Research output: Contribution to journalArticle

Bibtex - Download

@article{6d6d83af0b514501aa1e3c271700afe2,
title = "Seeing the future: Natural image sequences produce “anticipatory” neuronal activity and bias perceptual report",
abstract = "This paper relates human perception to the functioning of cells in the temporal cortex that are engaged in high-level pattern processing. We review historical developments concerning (a) the functional organization of cells processing faces and (b) the selectivity for faces in cell responses. We then focus on (c) the comparison of perception and cell responses to images of faces presented in sequences of unrelated images. Specifically the paper concerns the cell function and perception in circumstances where meaningful patterns occur momentarily in the context of a naturally or unnaturally changing visual environment. Experience of visual sequences allows anticipation, yet one sensory stimulus also “masks” perception and neural processing of subsequent stimuli. To understand this paradox we compared cell responses in monkey temporal cortex to body images presented individually, in pairs and in action sequences. Responses to one image suppressed responses to similar images for 500 ms. This suppression led to responses peaking 100 ms earlier to image sequences than to isolated images (e.g., during head rotation, face-selective activity peaks before the face confronts the observer). Thus forward masking has unrecognized benefits for perception because it can transform neuronal activity to make it predictive during natural change.",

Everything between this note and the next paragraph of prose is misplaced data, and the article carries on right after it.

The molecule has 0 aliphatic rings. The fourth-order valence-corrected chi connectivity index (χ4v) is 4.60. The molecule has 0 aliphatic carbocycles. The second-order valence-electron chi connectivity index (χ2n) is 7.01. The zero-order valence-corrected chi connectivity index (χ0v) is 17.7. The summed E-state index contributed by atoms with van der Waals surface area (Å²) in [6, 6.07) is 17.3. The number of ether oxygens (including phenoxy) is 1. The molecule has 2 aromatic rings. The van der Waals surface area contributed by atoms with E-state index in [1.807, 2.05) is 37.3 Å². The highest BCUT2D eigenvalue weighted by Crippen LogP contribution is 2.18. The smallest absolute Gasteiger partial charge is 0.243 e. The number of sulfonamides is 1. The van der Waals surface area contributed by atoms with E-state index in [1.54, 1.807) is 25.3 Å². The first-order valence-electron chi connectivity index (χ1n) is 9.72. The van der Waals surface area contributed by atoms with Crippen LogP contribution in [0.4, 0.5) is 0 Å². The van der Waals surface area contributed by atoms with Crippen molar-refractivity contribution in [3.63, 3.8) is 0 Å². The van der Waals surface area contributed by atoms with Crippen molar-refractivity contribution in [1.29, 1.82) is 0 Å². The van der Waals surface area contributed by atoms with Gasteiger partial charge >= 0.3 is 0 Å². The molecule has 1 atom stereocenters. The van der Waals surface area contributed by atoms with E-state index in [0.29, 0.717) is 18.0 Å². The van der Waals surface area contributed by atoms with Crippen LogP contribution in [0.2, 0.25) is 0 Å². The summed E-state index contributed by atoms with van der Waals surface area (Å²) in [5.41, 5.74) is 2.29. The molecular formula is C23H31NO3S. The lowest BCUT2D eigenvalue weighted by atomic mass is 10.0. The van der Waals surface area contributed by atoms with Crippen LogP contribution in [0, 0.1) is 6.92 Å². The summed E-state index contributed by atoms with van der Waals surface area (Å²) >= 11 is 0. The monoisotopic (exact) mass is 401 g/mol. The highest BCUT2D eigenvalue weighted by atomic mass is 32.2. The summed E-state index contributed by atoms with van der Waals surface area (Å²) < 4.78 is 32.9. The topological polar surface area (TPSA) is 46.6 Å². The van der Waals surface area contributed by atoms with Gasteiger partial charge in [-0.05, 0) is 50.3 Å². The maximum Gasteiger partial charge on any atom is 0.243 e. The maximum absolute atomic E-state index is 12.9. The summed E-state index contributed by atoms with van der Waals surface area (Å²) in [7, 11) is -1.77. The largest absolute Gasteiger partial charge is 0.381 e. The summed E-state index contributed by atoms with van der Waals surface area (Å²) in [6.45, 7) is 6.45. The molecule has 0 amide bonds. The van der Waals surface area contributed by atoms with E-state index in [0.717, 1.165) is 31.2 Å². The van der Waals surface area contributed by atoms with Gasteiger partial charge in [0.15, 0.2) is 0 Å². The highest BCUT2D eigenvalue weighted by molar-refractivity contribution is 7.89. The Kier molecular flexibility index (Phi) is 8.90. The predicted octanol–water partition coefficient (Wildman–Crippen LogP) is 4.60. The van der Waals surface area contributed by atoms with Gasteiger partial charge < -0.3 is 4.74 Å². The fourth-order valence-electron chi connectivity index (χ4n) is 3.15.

author = "Perrett, {David Ian} and Dengke Xiao and Barraclough, {Nicholas Edward} and Christian Keysers and Oram, {Michael William}",
year = "2009",
doi = "10.1080/17470210902959279",
volume = "62",